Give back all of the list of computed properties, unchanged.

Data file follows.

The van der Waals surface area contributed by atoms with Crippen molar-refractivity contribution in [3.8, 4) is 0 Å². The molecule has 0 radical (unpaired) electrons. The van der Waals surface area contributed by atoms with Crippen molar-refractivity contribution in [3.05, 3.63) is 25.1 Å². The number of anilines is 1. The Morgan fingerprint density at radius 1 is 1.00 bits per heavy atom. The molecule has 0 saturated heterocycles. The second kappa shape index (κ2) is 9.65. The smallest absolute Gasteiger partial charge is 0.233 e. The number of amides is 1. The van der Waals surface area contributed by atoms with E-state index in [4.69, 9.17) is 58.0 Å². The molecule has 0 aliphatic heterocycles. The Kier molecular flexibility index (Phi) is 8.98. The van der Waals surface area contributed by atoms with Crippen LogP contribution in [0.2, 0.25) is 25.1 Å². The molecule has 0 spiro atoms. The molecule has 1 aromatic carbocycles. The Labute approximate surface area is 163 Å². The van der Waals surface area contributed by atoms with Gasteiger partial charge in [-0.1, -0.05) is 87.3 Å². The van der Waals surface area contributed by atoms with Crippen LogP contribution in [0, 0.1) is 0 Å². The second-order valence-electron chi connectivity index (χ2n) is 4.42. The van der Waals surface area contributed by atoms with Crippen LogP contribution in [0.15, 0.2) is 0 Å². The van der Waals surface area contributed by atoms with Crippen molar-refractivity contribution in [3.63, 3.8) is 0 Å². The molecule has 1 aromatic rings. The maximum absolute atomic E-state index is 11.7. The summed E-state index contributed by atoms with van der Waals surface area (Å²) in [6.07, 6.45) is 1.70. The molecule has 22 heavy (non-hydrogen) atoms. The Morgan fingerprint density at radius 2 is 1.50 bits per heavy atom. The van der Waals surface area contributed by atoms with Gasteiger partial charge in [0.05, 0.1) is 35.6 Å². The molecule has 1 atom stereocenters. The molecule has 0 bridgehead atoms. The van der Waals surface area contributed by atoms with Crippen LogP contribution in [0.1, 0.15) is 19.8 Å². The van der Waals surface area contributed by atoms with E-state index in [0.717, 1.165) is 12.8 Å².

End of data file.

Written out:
The van der Waals surface area contributed by atoms with Crippen molar-refractivity contribution in [3.8, 4) is 0 Å². The molecule has 0 radical (unpaired) electrons. The van der Waals surface area contributed by atoms with Crippen molar-refractivity contribution in [3.05, 3.63) is 25.1 Å². The number of anilines is 1. The Morgan fingerprint density at radius 1 is 1.00 bits per heavy atom. The molecule has 0 saturated heterocycles. The second kappa shape index (κ2) is 9.65. The smallest absolute Gasteiger partial charge is 0.233 e. The number of amides is 1. The van der Waals surface area contributed by atoms with E-state index in [4.69, 9.17) is 58.0 Å². The molecule has 0 aliphatic heterocycles. The Kier molecular flexibility index (Phi) is 8.98. The van der Waals surface area contributed by atoms with Crippen LogP contribution in [0.2, 0.25) is 25.1 Å². The molecule has 0 spiro atoms. The molecule has 1 aromatic carbocycles. The Labute approximate surface area is 163 Å². The van der Waals surface area contributed by atoms with Gasteiger partial charge in [-0.1, -0.05) is 87.3 Å². The van der Waals surface area contributed by atoms with Crippen LogP contribution in [0, 0.1) is 0 Å². The second-order valence-electron chi connectivity index (χ2n) is 4.42. The van der Waals surface area contributed by atoms with Crippen LogP contribution in [0.15, 0.2) is 0 Å². The van der Waals surface area contributed by atoms with Crippen molar-refractivity contribution in [3.63, 3.8) is 0 Å². The molecule has 1 aromatic rings. The maximum absolute atomic E-state index is 11.7. The summed E-state index contributed by atoms with van der Waals surface area (Å²) in [6.07, 6.45) is 1.70. The molecule has 22 heavy (non-hydrogen) atoms. The Morgan fingerprint density at radius 2 is 1.50 bits per heavy atom. The van der Waals surface area contributed by atoms with Gasteiger partial charge in [0.05, 0.1) is 35.6 Å². The molecule has 1 atom stereocenters. The molecule has 0 bridgehead atoms. The van der Waals surface area contributed by atoms with Crippen LogP contribution in [0.1, 0.15) is 19.8 Å². The van der Waals surface area contributed by atoms with E-state index in [0.717, 1.165) is 12.8 Å².